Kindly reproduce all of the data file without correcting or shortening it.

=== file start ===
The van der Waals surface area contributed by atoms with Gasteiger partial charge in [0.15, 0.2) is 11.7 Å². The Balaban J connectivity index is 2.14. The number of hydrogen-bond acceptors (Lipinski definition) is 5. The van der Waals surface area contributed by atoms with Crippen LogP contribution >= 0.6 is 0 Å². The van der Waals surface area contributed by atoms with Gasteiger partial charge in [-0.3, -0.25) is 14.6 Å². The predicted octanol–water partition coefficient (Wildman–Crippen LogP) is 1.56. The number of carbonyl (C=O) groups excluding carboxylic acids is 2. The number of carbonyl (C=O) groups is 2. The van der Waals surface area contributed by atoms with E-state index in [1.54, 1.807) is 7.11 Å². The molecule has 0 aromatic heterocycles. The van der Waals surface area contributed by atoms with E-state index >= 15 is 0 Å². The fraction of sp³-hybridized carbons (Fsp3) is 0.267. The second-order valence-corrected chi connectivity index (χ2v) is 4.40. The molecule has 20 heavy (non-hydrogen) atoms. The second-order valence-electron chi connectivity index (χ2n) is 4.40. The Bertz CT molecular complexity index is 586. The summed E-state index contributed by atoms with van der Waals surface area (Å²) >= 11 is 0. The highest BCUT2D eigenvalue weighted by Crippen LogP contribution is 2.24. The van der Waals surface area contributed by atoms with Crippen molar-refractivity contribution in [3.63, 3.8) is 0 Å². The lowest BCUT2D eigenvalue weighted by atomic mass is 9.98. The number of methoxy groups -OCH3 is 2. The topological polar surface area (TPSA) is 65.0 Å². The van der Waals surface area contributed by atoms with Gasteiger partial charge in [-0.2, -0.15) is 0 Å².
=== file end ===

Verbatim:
The van der Waals surface area contributed by atoms with Gasteiger partial charge in [0.15, 0.2) is 11.7 Å². The Balaban J connectivity index is 2.14. The number of hydrogen-bond acceptors (Lipinski definition) is 5. The van der Waals surface area contributed by atoms with Crippen LogP contribution >= 0.6 is 0 Å². The van der Waals surface area contributed by atoms with Gasteiger partial charge in [-0.3, -0.25) is 14.6 Å². The predicted octanol–water partition coefficient (Wildman–Crippen LogP) is 1.56. The number of carbonyl (C=O) groups excluding carboxylic acids is 2. The number of carbonyl (C=O) groups is 2. The van der Waals surface area contributed by atoms with E-state index in [1.54, 1.807) is 7.11 Å². The molecule has 0 aromatic heterocycles. The van der Waals surface area contributed by atoms with E-state index >= 15 is 0 Å². The fraction of sp³-hybridized carbons (Fsp3) is 0.267. The second-order valence-corrected chi connectivity index (χ2v) is 4.40. The molecule has 20 heavy (non-hydrogen) atoms. The second-order valence-electron chi connectivity index (χ2n) is 4.40. The Bertz CT molecular complexity index is 586. The summed E-state index contributed by atoms with van der Waals surface area (Å²) >= 11 is 0. The highest BCUT2D eigenvalue weighted by Crippen LogP contribution is 2.24. The van der Waals surface area contributed by atoms with Crippen molar-refractivity contribution in [3.63, 3.8) is 0 Å². The lowest BCUT2D eigenvalue weighted by atomic mass is 9.98. The number of methoxy groups -OCH3 is 2. The topological polar surface area (TPSA) is 65.0 Å². The van der Waals surface area contributed by atoms with Gasteiger partial charge in [-0.2, -0.15) is 0 Å².